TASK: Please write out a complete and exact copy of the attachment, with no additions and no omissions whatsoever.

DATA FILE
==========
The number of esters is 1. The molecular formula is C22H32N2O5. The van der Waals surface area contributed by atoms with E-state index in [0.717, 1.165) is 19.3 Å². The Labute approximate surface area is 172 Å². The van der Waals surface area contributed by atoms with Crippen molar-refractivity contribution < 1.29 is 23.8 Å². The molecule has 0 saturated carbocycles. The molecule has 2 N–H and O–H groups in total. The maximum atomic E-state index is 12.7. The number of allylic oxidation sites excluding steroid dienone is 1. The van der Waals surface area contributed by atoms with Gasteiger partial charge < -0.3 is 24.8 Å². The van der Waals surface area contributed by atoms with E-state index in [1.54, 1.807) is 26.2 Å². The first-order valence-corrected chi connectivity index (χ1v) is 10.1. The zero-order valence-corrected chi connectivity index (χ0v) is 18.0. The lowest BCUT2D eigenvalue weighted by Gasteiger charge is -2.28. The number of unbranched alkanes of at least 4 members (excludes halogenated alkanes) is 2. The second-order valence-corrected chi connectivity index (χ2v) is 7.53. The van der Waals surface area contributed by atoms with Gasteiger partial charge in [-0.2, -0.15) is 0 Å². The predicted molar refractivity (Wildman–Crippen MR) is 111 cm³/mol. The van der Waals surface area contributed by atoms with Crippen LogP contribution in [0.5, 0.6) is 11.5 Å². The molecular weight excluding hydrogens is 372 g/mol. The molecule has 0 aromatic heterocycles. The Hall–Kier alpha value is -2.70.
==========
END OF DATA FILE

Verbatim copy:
The number of esters is 1. The molecular formula is C22H32N2O5. The van der Waals surface area contributed by atoms with E-state index in [0.717, 1.165) is 19.3 Å². The Labute approximate surface area is 172 Å². The van der Waals surface area contributed by atoms with Crippen molar-refractivity contribution < 1.29 is 23.8 Å². The molecule has 0 saturated carbocycles. The molecule has 2 N–H and O–H groups in total. The maximum atomic E-state index is 12.7. The number of allylic oxidation sites excluding steroid dienone is 1. The van der Waals surface area contributed by atoms with Gasteiger partial charge < -0.3 is 24.8 Å². The van der Waals surface area contributed by atoms with E-state index in [1.54, 1.807) is 26.2 Å². The first-order valence-corrected chi connectivity index (χ1v) is 10.1. The zero-order valence-corrected chi connectivity index (χ0v) is 18.0. The lowest BCUT2D eigenvalue weighted by Gasteiger charge is -2.28. The number of unbranched alkanes of at least 4 members (excludes halogenated alkanes) is 2. The second-order valence-corrected chi connectivity index (χ2v) is 7.53. The van der Waals surface area contributed by atoms with Gasteiger partial charge in [-0.2, -0.15) is 0 Å². The predicted molar refractivity (Wildman–Crippen MR) is 111 cm³/mol. The van der Waals surface area contributed by atoms with Crippen LogP contribution in [0.5, 0.6) is 11.5 Å². The molecular weight excluding hydrogens is 372 g/mol. The molecule has 0 aromatic heterocycles. The Hall–Kier alpha value is -2.70.